Love and ashes

(I started this post early in the morning and was pulled away from it many times for dad’s care. It is now late evening on Valentine’s Day/Ash Wednesday, but I wanted to finish it, to share my heart with yours. May we know the blessings and gifts in both love and ashes.)


I stare down into the cup of yogurt, stirring it. Never have I been more in the present moment, noticing its creamy texture, the bits of peaches that glop through it.

Outside, a winter wind whips around the corners of the house and I follow dad’s gaze to the window, then back to me.

He opens his mouth, like a small bird, his eyes wide. I scoop up a small portion of the yogurt and spoon it into his mouth. My heart breaks as he takes it, slowly swallows it.

This has become the “new normal” in dad’s ongoing care, five years into his stroke. He has been stripped of everything — his ability to dress or toilet himself, to walk without a walker or wheelchair — but he could always feed himself. Until now.

During his hospitalization last week for a heart condition, he almost choked to death. Throat muscles and swallowing after a stroke are often compromised. And even though we had always cut dad’s food into small pieces and monitored him, he had been aspirating food and liquid into his lungs. We didn’t know.

Now, his food must be pureed and he must be spoon fed, all liquids and all foods. And so, we face another challenge in this caregiving journey.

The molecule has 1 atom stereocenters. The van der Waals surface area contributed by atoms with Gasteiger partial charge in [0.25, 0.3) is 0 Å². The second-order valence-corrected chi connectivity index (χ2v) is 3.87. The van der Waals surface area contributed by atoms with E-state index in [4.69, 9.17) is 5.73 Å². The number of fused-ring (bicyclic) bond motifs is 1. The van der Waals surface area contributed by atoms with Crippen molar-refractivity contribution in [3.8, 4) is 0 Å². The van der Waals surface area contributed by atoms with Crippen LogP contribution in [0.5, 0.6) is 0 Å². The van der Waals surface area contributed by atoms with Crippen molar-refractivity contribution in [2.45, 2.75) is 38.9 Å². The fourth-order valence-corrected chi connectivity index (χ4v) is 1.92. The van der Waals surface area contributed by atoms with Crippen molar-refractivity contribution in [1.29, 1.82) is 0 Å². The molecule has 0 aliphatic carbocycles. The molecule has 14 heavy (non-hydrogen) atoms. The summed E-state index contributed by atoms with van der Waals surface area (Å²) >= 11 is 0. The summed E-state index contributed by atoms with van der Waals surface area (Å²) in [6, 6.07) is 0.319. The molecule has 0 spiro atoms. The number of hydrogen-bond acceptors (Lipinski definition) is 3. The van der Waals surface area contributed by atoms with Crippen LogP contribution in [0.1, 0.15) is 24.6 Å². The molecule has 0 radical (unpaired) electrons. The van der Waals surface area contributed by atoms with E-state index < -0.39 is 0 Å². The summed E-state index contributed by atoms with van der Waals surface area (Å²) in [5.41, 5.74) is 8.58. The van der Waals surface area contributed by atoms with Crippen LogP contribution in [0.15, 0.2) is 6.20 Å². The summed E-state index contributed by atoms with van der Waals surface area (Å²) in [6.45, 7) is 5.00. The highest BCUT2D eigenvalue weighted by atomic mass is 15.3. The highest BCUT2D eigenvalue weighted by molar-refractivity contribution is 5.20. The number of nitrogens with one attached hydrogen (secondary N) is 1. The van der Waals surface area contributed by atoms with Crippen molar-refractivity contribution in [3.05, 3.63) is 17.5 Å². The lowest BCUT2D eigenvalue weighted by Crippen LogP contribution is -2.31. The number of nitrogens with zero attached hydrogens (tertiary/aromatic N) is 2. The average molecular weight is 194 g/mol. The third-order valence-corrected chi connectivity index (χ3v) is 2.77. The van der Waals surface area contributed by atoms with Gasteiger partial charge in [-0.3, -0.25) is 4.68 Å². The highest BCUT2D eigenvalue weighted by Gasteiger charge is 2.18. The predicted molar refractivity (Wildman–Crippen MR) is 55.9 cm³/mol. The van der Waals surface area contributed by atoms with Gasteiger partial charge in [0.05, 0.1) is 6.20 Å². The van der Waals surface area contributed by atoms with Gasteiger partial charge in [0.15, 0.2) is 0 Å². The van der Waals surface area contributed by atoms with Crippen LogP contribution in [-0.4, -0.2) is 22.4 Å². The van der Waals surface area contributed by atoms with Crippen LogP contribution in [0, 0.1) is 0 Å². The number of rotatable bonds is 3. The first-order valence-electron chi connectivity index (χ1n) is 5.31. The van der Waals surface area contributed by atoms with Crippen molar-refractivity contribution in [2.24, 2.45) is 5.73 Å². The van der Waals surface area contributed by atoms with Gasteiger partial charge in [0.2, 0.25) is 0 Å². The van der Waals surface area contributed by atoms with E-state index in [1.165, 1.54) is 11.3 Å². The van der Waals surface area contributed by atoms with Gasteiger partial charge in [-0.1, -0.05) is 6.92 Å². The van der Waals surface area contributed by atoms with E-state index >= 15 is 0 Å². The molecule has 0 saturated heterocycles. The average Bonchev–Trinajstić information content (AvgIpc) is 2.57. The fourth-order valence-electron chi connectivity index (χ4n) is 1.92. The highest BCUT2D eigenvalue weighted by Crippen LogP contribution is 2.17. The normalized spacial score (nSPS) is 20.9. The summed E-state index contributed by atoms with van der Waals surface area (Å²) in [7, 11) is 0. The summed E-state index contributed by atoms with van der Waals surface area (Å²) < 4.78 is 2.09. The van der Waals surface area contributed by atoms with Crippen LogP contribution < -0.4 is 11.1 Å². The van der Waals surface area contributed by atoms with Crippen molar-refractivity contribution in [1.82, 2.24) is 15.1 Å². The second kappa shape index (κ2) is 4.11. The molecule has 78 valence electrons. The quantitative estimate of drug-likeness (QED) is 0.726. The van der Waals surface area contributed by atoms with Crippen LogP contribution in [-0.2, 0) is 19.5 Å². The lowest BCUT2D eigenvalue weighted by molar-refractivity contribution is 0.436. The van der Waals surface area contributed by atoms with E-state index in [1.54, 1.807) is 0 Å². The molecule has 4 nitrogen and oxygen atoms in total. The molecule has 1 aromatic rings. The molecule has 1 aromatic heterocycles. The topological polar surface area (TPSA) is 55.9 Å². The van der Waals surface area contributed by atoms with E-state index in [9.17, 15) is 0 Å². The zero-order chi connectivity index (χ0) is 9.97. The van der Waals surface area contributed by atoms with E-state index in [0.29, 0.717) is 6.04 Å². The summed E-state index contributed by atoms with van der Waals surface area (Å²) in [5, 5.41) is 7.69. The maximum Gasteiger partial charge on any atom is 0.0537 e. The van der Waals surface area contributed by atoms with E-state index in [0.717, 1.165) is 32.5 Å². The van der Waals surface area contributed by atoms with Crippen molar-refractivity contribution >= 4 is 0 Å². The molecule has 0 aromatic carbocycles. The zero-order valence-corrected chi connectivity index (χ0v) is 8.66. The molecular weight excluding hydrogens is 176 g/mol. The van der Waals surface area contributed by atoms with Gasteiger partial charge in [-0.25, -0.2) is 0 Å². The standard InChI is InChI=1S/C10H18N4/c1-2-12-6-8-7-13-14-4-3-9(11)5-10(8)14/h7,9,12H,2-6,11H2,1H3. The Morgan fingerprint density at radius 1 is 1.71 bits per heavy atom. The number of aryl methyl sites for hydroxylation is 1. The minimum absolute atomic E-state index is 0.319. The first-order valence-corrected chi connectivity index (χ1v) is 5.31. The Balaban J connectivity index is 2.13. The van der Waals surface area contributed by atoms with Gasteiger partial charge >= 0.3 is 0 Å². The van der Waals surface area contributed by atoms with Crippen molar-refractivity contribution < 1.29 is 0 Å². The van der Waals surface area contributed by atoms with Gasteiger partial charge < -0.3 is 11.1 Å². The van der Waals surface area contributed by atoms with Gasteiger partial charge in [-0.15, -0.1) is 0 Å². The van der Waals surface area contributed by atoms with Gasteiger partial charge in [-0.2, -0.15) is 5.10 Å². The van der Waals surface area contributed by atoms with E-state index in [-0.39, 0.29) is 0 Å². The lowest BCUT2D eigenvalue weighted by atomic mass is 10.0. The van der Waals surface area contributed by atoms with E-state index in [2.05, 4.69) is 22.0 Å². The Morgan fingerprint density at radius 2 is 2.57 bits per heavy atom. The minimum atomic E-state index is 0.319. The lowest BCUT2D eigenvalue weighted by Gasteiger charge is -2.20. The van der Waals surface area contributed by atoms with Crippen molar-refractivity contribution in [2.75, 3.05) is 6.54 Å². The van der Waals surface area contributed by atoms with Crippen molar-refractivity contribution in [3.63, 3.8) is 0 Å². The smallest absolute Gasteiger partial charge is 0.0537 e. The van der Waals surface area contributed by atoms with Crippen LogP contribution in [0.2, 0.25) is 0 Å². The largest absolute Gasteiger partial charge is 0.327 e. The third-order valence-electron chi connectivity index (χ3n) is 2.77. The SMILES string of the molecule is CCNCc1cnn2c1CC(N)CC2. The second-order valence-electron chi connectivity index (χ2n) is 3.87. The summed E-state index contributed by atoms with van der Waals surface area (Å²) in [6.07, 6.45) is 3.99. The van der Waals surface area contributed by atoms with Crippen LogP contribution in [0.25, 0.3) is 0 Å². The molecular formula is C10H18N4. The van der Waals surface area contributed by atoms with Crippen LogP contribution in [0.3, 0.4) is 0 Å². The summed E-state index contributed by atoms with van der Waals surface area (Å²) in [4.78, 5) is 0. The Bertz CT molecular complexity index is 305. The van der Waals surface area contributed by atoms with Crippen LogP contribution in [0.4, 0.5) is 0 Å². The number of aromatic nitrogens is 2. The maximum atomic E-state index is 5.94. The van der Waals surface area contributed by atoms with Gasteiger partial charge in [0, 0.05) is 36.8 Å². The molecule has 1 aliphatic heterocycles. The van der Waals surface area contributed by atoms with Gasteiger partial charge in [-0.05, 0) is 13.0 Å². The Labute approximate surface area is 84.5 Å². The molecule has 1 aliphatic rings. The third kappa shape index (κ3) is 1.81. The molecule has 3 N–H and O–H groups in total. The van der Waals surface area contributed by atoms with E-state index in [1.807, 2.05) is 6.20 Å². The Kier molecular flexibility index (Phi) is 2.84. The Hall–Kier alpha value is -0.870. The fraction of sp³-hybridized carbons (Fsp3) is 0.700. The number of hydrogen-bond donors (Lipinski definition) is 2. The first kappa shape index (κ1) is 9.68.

It is Lent in the Christian tradition, and today many receive ashes on their foreheads, reminding the world of the fragility of life. Ashes to ashes, dust to dust.

It is a time of stripping away all that keeps us from focusing on our true goal and essence — a relationship to our Divine creator, however we name that Source of Love — and remembering we are here for a short time.

Lent is a time to have a change of heart away from those things, whatever they may be, that block an authentic relationship with the Divine. It is a time of “metanoia.”

The word, metanoia, comes from two Greek words: Meta, meaning above; and Nous, meaning mind. Metanoia invites us to move above our normal instincts, into a bigger mind, into a mind which rises above self-interest and the ego.

You might say, then, that metanoia is about “letting go” — and if anything in life invites us to let go, it’s suffering. No, we don’t ask for suffering. We’d rather it go away. But the truth is, it’s part of the human experience and how we choose to respond to it, matters.

Franciscan priest and author Richard Rohr writes: “I define suffering very simply as ‘whenever you are not in control.’ Suffering is the most effective way whereby humans learn to trust, allow, and give up control to Another Source. I wish there were a different answer, but Jesus reveals on the cross both the path and the price of full transformation into the divine.”


Today is also Valentine’s Day, a day of expressing and reflecting love. I find it fitting that both Ash Wednesday and Valentine’s Day come together this day. Pure, authentic love is born of a burning away of the ego, many times the result of suffering.